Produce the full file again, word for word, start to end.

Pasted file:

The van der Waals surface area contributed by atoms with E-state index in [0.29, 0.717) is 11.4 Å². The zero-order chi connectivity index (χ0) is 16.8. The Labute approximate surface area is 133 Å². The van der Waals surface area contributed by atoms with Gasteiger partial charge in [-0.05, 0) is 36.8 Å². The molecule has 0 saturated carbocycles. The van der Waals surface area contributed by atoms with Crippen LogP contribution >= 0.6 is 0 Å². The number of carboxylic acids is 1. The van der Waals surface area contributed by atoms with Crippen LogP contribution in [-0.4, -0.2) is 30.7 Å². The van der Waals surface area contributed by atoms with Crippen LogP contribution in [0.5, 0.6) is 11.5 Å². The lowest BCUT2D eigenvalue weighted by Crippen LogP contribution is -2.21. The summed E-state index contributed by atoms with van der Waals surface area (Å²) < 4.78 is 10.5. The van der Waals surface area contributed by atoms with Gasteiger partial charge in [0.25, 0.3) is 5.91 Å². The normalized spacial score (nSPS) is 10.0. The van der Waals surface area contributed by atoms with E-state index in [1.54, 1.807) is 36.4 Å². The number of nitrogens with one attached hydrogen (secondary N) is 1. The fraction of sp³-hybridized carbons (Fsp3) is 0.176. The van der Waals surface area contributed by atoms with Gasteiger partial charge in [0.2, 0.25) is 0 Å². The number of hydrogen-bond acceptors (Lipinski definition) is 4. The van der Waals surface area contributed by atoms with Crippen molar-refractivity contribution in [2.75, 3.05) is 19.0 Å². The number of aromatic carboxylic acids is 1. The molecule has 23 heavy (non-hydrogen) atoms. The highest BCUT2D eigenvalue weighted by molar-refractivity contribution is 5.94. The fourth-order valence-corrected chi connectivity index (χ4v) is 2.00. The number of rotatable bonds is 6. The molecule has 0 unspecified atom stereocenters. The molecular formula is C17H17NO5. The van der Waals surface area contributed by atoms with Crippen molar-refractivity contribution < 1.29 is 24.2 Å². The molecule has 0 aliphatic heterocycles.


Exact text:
The van der Waals surface area contributed by atoms with E-state index in [0.29, 0.717) is 11.4 Å². The zero-order chi connectivity index (χ0) is 16.8. The Labute approximate surface area is 133 Å². The van der Waals surface area contributed by atoms with Gasteiger partial charge in [-0.05, 0) is 36.8 Å². The molecule has 0 saturated carbocycles. The van der Waals surface area contributed by atoms with Crippen LogP contribution >= 0.6 is 0 Å². The number of carboxylic acids is 1. The van der Waals surface area contributed by atoms with Crippen LogP contribution in [-0.4, -0.2) is 30.7 Å². The van der Waals surface area contributed by atoms with Crippen LogP contribution in [0.5, 0.6) is 11.5 Å². The lowest BCUT2D eigenvalue weighted by Crippen LogP contribution is -2.21. The summed E-state index contributed by atoms with van der Waals surface area (Å²) < 4.78 is 10.5. The van der Waals surface area contributed by atoms with Gasteiger partial charge in [0.25, 0.3) is 5.91 Å². The normalized spacial score (nSPS) is 10.0. The van der Waals surface area contributed by atoms with E-state index in [1.54, 1.807) is 36.4 Å². The number of nitrogens with one attached hydrogen (secondary N) is 1. The fraction of sp³-hybridized carbons (Fsp3) is 0.176. The van der Waals surface area contributed by atoms with Gasteiger partial charge in [0.2, 0.25) is 0 Å². The number of hydrogen-bond acceptors (Lipinski definition) is 4. The van der Waals surface area contributed by atoms with Crippen molar-refractivity contribution in [2.75, 3.05) is 19.0 Å². The number of aromatic carboxylic acids is 1. The molecule has 23 heavy (non-hydrogen) atoms. The highest BCUT2D eigenvalue weighted by molar-refractivity contribution is 5.94. The fourth-order valence-corrected chi connectivity index (χ4v) is 2.00. The number of rotatable bonds is 6. The molecule has 0 unspecified atom stereocenters. The molecular formula is C17H17NO5. The van der Waals surface area contributed by atoms with Crippen molar-refractivity contribution < 1.29 is 24.2 Å². The molecule has 0 aliphatic heterocycles.